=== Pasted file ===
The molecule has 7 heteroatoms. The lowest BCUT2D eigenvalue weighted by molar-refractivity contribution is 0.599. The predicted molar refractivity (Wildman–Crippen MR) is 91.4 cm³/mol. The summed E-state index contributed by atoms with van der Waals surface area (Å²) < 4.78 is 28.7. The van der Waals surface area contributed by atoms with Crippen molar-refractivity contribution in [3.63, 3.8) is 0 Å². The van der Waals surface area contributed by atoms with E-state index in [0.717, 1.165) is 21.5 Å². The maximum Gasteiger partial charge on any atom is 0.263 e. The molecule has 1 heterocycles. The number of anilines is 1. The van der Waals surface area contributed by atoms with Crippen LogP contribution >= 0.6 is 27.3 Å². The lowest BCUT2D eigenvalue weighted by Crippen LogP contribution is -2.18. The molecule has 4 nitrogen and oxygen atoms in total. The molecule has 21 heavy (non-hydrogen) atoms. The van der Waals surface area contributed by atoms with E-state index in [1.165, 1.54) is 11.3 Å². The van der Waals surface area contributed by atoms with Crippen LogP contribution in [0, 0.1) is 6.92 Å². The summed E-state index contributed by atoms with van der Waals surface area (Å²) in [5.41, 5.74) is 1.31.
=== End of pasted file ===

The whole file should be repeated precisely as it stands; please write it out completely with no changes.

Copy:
The molecule has 7 heteroatoms. The lowest BCUT2D eigenvalue weighted by molar-refractivity contribution is 0.599. The predicted molar refractivity (Wildman–Crippen MR) is 91.4 cm³/mol. The summed E-state index contributed by atoms with van der Waals surface area (Å²) < 4.78 is 28.7. The van der Waals surface area contributed by atoms with Crippen molar-refractivity contribution in [3.63, 3.8) is 0 Å². The van der Waals surface area contributed by atoms with E-state index in [0.717, 1.165) is 21.5 Å². The maximum Gasteiger partial charge on any atom is 0.263 e. The molecule has 1 heterocycles. The number of anilines is 1. The van der Waals surface area contributed by atoms with Crippen LogP contribution >= 0.6 is 27.3 Å². The lowest BCUT2D eigenvalue weighted by Crippen LogP contribution is -2.18. The molecule has 4 nitrogen and oxygen atoms in total. The molecule has 21 heavy (non-hydrogen) atoms. The van der Waals surface area contributed by atoms with E-state index in [1.165, 1.54) is 11.3 Å². The van der Waals surface area contributed by atoms with Crippen LogP contribution in [0, 0.1) is 6.92 Å². The summed E-state index contributed by atoms with van der Waals surface area (Å²) in [5.41, 5.74) is 1.31.